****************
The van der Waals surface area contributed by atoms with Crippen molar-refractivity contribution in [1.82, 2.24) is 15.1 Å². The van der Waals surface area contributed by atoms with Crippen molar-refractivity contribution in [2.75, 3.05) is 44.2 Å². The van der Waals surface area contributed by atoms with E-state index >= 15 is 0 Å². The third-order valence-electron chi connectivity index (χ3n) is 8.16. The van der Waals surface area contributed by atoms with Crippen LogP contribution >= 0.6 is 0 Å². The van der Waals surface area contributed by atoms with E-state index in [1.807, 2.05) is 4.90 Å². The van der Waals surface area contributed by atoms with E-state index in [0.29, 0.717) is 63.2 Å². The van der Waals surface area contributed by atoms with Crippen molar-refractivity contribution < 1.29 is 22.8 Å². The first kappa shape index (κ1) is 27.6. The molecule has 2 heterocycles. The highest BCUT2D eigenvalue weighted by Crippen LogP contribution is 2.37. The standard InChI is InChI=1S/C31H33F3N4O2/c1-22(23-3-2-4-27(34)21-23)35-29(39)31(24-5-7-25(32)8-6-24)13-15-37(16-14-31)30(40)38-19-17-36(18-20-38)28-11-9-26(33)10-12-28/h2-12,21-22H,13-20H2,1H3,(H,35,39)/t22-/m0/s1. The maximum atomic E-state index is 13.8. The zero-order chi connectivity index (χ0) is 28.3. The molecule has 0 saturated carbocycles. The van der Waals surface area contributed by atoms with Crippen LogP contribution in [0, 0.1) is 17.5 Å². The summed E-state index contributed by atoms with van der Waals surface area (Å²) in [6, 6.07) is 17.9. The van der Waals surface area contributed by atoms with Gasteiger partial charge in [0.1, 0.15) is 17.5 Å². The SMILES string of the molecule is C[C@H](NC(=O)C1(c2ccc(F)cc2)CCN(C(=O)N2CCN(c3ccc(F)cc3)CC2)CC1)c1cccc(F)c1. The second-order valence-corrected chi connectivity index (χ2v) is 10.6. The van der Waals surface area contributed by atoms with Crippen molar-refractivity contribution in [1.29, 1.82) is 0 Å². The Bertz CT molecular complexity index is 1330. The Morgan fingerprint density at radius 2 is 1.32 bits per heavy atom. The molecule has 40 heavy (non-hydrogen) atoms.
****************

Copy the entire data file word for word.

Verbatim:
The van der Waals surface area contributed by atoms with Crippen molar-refractivity contribution in [1.82, 2.24) is 15.1 Å². The van der Waals surface area contributed by atoms with Crippen molar-refractivity contribution in [2.75, 3.05) is 44.2 Å². The van der Waals surface area contributed by atoms with E-state index >= 15 is 0 Å². The third-order valence-electron chi connectivity index (χ3n) is 8.16. The van der Waals surface area contributed by atoms with Crippen LogP contribution >= 0.6 is 0 Å². The van der Waals surface area contributed by atoms with E-state index in [1.807, 2.05) is 4.90 Å². The van der Waals surface area contributed by atoms with E-state index in [0.29, 0.717) is 63.2 Å². The van der Waals surface area contributed by atoms with Crippen molar-refractivity contribution < 1.29 is 22.8 Å². The first kappa shape index (κ1) is 27.6. The molecule has 2 heterocycles. The highest BCUT2D eigenvalue weighted by Crippen LogP contribution is 2.37. The standard InChI is InChI=1S/C31H33F3N4O2/c1-22(23-3-2-4-27(34)21-23)35-29(39)31(24-5-7-25(32)8-6-24)13-15-37(16-14-31)30(40)38-19-17-36(18-20-38)28-11-9-26(33)10-12-28/h2-12,21-22H,13-20H2,1H3,(H,35,39)/t22-/m0/s1. The maximum atomic E-state index is 13.8. The zero-order chi connectivity index (χ0) is 28.3. The molecule has 0 saturated carbocycles. The van der Waals surface area contributed by atoms with Crippen LogP contribution in [0, 0.1) is 17.5 Å². The summed E-state index contributed by atoms with van der Waals surface area (Å²) in [6, 6.07) is 17.9. The van der Waals surface area contributed by atoms with Gasteiger partial charge in [0.1, 0.15) is 17.5 Å². The SMILES string of the molecule is C[C@H](NC(=O)C1(c2ccc(F)cc2)CCN(C(=O)N2CCN(c3ccc(F)cc3)CC2)CC1)c1cccc(F)c1. The second-order valence-corrected chi connectivity index (χ2v) is 10.6. The van der Waals surface area contributed by atoms with Crippen molar-refractivity contribution in [1.29, 1.82) is 0 Å². The Bertz CT molecular complexity index is 1330. The Morgan fingerprint density at radius 2 is 1.32 bits per heavy atom. The molecule has 40 heavy (non-hydrogen) atoms.